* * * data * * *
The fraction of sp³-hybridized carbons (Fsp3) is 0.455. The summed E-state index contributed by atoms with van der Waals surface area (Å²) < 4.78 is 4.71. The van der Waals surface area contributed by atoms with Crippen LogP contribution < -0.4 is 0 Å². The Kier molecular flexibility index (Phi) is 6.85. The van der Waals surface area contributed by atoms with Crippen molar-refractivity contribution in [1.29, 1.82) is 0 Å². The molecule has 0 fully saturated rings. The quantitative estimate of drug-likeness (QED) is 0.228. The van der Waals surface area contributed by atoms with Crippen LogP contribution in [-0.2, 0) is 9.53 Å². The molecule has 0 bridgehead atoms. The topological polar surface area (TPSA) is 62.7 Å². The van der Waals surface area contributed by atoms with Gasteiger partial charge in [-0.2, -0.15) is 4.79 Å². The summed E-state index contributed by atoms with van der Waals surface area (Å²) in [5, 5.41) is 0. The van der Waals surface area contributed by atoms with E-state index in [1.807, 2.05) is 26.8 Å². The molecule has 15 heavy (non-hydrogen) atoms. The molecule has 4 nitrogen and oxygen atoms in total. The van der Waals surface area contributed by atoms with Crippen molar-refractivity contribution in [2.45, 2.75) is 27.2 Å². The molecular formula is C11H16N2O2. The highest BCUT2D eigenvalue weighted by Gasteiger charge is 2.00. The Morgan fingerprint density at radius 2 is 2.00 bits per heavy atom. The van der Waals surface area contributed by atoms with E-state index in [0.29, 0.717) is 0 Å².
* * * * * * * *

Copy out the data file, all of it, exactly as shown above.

The fraction of sp³-hybridized carbons (Fsp3) is 0.455. The summed E-state index contributed by atoms with van der Waals surface area (Å²) < 4.78 is 4.71. The van der Waals surface area contributed by atoms with Crippen LogP contribution < -0.4 is 0 Å². The Kier molecular flexibility index (Phi) is 6.85. The van der Waals surface area contributed by atoms with Crippen molar-refractivity contribution in [1.29, 1.82) is 0 Å². The molecule has 0 fully saturated rings. The quantitative estimate of drug-likeness (QED) is 0.228. The van der Waals surface area contributed by atoms with Crippen LogP contribution in [-0.2, 0) is 9.53 Å². The molecule has 0 bridgehead atoms. The topological polar surface area (TPSA) is 62.7 Å². The van der Waals surface area contributed by atoms with Gasteiger partial charge in [-0.2, -0.15) is 4.79 Å². The summed E-state index contributed by atoms with van der Waals surface area (Å²) in [5, 5.41) is 0. The van der Waals surface area contributed by atoms with E-state index in [1.807, 2.05) is 26.8 Å². The molecule has 15 heavy (non-hydrogen) atoms. The molecule has 4 nitrogen and oxygen atoms in total. The van der Waals surface area contributed by atoms with Crippen molar-refractivity contribution in [2.45, 2.75) is 27.2 Å². The molecular formula is C11H16N2O2. The highest BCUT2D eigenvalue weighted by Gasteiger charge is 2.00. The Morgan fingerprint density at radius 2 is 2.00 bits per heavy atom. The van der Waals surface area contributed by atoms with E-state index in [0.29, 0.717) is 0 Å².